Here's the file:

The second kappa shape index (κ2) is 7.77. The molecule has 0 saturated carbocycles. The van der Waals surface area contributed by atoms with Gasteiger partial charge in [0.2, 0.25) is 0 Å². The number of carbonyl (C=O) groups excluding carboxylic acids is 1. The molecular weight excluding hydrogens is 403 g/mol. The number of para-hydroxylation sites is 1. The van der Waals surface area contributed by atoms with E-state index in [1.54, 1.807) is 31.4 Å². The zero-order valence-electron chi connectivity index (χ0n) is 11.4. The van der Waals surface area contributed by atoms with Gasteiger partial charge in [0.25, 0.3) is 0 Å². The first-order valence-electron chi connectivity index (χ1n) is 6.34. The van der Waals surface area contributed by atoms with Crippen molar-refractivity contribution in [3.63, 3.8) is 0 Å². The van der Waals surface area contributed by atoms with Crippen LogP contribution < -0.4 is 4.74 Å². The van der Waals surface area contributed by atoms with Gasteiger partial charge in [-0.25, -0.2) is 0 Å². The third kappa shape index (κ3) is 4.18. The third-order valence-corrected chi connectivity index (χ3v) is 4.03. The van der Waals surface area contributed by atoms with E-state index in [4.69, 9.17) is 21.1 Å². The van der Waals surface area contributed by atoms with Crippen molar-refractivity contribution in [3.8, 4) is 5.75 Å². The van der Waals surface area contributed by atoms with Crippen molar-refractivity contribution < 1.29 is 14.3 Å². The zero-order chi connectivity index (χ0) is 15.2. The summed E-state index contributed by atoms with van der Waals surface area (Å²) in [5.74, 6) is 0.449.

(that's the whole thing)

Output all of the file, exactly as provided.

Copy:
The second kappa shape index (κ2) is 7.77. The molecule has 0 saturated carbocycles. The van der Waals surface area contributed by atoms with Gasteiger partial charge in [0.2, 0.25) is 0 Å². The number of carbonyl (C=O) groups excluding carboxylic acids is 1. The molecular weight excluding hydrogens is 403 g/mol. The number of para-hydroxylation sites is 1. The van der Waals surface area contributed by atoms with E-state index in [1.54, 1.807) is 31.4 Å². The zero-order valence-electron chi connectivity index (χ0n) is 11.4. The van der Waals surface area contributed by atoms with Gasteiger partial charge in [0.25, 0.3) is 0 Å². The first-order valence-electron chi connectivity index (χ1n) is 6.34. The van der Waals surface area contributed by atoms with Crippen molar-refractivity contribution in [3.63, 3.8) is 0 Å². The van der Waals surface area contributed by atoms with Crippen LogP contribution < -0.4 is 4.74 Å². The van der Waals surface area contributed by atoms with Gasteiger partial charge in [-0.25, -0.2) is 0 Å². The third kappa shape index (κ3) is 4.18. The third-order valence-corrected chi connectivity index (χ3v) is 4.03. The van der Waals surface area contributed by atoms with E-state index in [4.69, 9.17) is 21.1 Å². The van der Waals surface area contributed by atoms with Crippen molar-refractivity contribution in [3.8, 4) is 5.75 Å². The van der Waals surface area contributed by atoms with Crippen molar-refractivity contribution < 1.29 is 14.3 Å². The zero-order chi connectivity index (χ0) is 15.2. The summed E-state index contributed by atoms with van der Waals surface area (Å²) in [5.74, 6) is 0.449.